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(Reuters) — Google LLC’s YouTube and other online platforms are not liable when users illegally upload copyrighted works onto their platforms, but rightsholders can ask for injunctions against the companies, a European Union Court of Justice adviser said on Thursday.
EU judges, who have followed such opinions in four out of five cases, rule on the issue in the coming months.
In recent years, online platforms and social media have found themselves at the center of a debate about how much responsibility they should bear for illegal or hateful content posted on their platforms.
The European Commission aims to address this issue with new rules known as the Digital Services Act at the end of the year.
Existing EU rules exempt YouTube and its peers from such responsibility when they are told of violations and remove them, Advocate General Henrik Saugmandsgaard Øe said in a non-binding opinion relating to two cases before the court.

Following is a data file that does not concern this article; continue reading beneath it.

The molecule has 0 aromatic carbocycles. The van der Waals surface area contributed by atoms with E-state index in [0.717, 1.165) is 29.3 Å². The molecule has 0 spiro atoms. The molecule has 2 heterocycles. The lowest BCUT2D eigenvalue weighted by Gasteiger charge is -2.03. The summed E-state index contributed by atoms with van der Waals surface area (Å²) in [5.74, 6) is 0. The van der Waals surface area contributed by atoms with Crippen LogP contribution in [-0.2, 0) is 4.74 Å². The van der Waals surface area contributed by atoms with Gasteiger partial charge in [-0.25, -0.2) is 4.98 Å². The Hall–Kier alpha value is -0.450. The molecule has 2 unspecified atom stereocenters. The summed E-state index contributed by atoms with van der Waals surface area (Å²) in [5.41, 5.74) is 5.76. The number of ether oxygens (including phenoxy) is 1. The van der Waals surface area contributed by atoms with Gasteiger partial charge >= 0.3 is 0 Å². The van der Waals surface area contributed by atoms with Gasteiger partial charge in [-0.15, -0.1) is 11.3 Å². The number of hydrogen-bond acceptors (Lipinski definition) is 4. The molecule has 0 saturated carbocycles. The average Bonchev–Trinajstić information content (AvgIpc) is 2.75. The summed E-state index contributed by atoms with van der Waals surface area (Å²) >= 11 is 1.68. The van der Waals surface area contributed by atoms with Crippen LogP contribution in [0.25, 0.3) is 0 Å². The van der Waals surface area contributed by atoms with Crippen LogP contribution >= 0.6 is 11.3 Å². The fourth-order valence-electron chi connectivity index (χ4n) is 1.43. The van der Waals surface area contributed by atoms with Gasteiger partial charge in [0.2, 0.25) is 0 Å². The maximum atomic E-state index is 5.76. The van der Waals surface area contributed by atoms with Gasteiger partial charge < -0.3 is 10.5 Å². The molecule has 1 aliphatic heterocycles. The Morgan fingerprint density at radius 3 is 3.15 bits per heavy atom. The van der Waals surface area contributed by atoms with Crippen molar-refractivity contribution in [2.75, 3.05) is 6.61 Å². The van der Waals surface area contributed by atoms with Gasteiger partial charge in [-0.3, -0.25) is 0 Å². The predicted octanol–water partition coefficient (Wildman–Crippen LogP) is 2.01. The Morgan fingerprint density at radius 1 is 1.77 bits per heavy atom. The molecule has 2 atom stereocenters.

“As EU law currently stands, online platform operators, such as YouTube and Uploaded, are not directly liable for the illegal uploading of protected works by the users of those platforms,” he said.
“Otherwise, there would be a risk of platform operators becoming judges of online legality and a risk of ‘over-removal’ of content stored by them at the request of users of their platforms in so far as they also remove legal content,” he said.
The first case before the court concerns Frank Peterson, a music producer, who sued YouTube and Google in Germany for the uploading to YouTube in 2008 of several phonograms to which he holds the rights.
The second case concerns publishing group Elsevier’s lawsuit against Cyando in Germany for uploading several Elsevier works on its file-hosting and file-sharing platform Uploaded in 2013.
An actress in an anti-Muslim film, who later faced death threats because of her unwitting participation in the project, can enforce a preliminary injunction ordering YouTube to remove the film, an appeals court has ruled.